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Getting Rid of Gophers

Strategies for evicting destructive pests

Getting Rid of Gophers

We've been fighting gophers for the last three years. They've eaten the roots of my plants, and I've tried every remedy I've ever heard of, including putting human hair in the tunnels. What can we do to win this war?

— Elizabeth, Cleveland, TN


Roger Cook replies: Look on the bright side — at least you won't have to aerate your lawn this year. Seriously, though, gophers are wily, destructive pests that throw up big mounds of earth willy-nilly across the landscape and destroy gardens and crops. Here's a quick overview of the remedies for these rodents, but check with your local extension service on specifics that suit your area.

First of all, stuffing things down a gopher hole, including hair or those so-called sonic repellents, just doesn't work. (Neither does dynamite, as Bill Murray proved in the movie Caddyshack.) I recommend box traps, which are the simplest and easiest type of gopher trap to use. You plant them in a main tunnel, which lies about 6 to 12 inches below the surface. (Find it by probing the ground around a mound on the side where you see a plug of fresh earth.) Then, following the illustrated directions, dig down and set two traps with their open ends facing opposite directions into the tunnel. No bait is needed, but be sure to wear gloves when setting the traps. You don't want your scent to scare them away.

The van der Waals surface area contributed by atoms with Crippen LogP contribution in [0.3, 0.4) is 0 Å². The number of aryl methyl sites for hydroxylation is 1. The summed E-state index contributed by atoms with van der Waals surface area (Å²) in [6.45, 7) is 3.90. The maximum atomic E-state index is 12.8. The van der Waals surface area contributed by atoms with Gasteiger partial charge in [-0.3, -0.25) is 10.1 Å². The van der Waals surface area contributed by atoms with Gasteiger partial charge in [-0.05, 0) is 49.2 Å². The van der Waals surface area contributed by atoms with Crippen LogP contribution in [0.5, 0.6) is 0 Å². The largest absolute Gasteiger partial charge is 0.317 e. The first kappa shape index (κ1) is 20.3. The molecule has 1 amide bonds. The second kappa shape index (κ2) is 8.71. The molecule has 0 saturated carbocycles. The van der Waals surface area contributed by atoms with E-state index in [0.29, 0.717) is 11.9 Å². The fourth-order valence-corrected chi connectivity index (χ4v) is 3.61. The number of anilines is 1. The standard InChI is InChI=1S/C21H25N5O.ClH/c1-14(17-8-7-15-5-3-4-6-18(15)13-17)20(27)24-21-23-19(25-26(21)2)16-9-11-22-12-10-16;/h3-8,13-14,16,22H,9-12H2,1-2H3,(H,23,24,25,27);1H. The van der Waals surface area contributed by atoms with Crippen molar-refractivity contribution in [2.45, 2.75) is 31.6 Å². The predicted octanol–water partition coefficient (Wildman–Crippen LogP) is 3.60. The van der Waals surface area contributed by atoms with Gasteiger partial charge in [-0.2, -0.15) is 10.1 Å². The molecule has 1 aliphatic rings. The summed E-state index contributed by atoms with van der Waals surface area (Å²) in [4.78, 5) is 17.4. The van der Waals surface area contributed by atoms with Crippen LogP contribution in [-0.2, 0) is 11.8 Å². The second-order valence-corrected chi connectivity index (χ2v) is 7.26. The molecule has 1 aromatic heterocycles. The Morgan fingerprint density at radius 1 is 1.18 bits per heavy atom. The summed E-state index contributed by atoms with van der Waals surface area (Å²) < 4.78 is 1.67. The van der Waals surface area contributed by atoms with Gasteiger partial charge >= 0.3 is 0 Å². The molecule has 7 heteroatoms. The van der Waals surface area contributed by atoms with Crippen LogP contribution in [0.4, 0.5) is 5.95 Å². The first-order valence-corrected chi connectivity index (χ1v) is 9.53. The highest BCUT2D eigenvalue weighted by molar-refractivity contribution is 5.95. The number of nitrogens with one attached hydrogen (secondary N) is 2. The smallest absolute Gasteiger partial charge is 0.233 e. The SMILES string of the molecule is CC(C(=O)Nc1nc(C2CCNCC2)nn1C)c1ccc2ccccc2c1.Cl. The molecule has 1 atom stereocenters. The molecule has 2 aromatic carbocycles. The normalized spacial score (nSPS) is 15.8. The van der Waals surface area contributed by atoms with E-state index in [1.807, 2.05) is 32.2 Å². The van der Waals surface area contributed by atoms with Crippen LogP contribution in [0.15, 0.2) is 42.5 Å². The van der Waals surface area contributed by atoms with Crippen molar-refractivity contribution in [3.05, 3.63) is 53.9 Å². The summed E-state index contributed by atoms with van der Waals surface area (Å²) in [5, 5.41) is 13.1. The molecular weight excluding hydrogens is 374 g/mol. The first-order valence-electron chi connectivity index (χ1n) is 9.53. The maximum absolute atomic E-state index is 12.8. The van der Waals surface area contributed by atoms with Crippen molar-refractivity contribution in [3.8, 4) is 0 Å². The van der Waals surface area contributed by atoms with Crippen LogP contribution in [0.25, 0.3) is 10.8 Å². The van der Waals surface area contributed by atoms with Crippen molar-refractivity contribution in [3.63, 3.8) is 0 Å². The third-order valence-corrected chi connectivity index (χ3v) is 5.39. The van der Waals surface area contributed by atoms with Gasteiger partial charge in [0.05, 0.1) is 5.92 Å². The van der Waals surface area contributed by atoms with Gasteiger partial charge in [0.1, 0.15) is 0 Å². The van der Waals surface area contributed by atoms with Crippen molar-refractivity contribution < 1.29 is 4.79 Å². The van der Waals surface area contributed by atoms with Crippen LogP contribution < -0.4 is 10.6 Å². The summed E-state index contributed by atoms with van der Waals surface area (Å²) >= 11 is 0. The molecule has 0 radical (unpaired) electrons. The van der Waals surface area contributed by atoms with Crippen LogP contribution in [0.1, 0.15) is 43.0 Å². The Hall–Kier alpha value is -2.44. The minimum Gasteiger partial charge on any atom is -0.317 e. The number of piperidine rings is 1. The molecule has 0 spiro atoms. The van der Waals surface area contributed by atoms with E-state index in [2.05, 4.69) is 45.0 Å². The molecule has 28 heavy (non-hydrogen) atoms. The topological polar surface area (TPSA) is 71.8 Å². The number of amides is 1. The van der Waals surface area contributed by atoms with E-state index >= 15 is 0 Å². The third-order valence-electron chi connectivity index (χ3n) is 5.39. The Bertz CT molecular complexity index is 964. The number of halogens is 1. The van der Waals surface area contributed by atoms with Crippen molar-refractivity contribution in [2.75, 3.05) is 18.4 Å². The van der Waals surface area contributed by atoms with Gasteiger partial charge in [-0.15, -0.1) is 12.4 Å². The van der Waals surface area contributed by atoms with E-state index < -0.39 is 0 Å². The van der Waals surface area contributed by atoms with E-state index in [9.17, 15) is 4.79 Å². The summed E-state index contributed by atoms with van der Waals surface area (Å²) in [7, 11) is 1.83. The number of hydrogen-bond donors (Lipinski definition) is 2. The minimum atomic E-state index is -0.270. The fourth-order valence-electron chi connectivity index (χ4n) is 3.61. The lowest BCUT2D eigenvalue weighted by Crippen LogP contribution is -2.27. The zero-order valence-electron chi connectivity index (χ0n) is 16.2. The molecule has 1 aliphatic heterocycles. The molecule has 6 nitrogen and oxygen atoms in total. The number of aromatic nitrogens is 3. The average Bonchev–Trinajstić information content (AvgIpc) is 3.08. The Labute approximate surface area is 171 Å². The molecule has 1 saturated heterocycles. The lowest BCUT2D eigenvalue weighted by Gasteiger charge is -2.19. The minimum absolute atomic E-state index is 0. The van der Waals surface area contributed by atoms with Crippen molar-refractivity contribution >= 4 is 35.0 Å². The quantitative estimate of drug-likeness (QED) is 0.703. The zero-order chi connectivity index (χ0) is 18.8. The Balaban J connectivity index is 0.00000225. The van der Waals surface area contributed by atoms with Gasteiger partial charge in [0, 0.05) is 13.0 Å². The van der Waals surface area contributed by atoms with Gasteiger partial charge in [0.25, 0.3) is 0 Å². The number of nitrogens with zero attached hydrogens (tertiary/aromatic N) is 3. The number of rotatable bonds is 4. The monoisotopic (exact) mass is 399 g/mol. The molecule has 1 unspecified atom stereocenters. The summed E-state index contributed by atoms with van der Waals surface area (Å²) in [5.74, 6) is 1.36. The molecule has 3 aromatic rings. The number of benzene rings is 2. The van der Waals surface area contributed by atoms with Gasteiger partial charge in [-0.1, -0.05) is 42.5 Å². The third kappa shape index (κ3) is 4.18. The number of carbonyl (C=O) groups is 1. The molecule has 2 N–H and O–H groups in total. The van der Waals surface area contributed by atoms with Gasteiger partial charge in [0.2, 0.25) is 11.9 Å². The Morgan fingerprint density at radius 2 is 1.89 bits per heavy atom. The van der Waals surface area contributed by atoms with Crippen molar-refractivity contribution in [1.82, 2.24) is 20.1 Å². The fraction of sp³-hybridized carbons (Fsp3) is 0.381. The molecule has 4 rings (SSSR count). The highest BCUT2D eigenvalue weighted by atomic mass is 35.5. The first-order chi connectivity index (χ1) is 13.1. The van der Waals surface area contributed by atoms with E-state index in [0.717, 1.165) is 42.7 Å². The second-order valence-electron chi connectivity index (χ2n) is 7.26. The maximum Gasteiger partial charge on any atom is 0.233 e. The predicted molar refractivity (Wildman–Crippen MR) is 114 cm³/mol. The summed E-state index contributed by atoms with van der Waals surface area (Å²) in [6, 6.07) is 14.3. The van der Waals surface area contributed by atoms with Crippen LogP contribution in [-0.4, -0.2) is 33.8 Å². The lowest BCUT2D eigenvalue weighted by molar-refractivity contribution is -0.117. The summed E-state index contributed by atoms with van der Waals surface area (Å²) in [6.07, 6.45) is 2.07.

If you prefer not to trap, stay away from the poisons that contain strychnine. A poisoned gopher eaten by a cat, dog, or fox will poison that animal as well. Safer poisons use a bait laced with anticoagulants; internal bleeding kills the gopher (painlessly, I'm told) without endangering other animals. Just be sure to follow instructions for its safe use and disposal.

I've read that gophers can't stand the smell of castor oil (can't say I blame them) and that spraying a diluted mix on the ground is enough to make them skedaddle. There's also some evidence that gophers don't like mulch, so you could try mulching a buffer area around plantings. Or you could encourage predators to come feast on your rich gopher supply — installing owl boxes in a nearby woods might be a good start.


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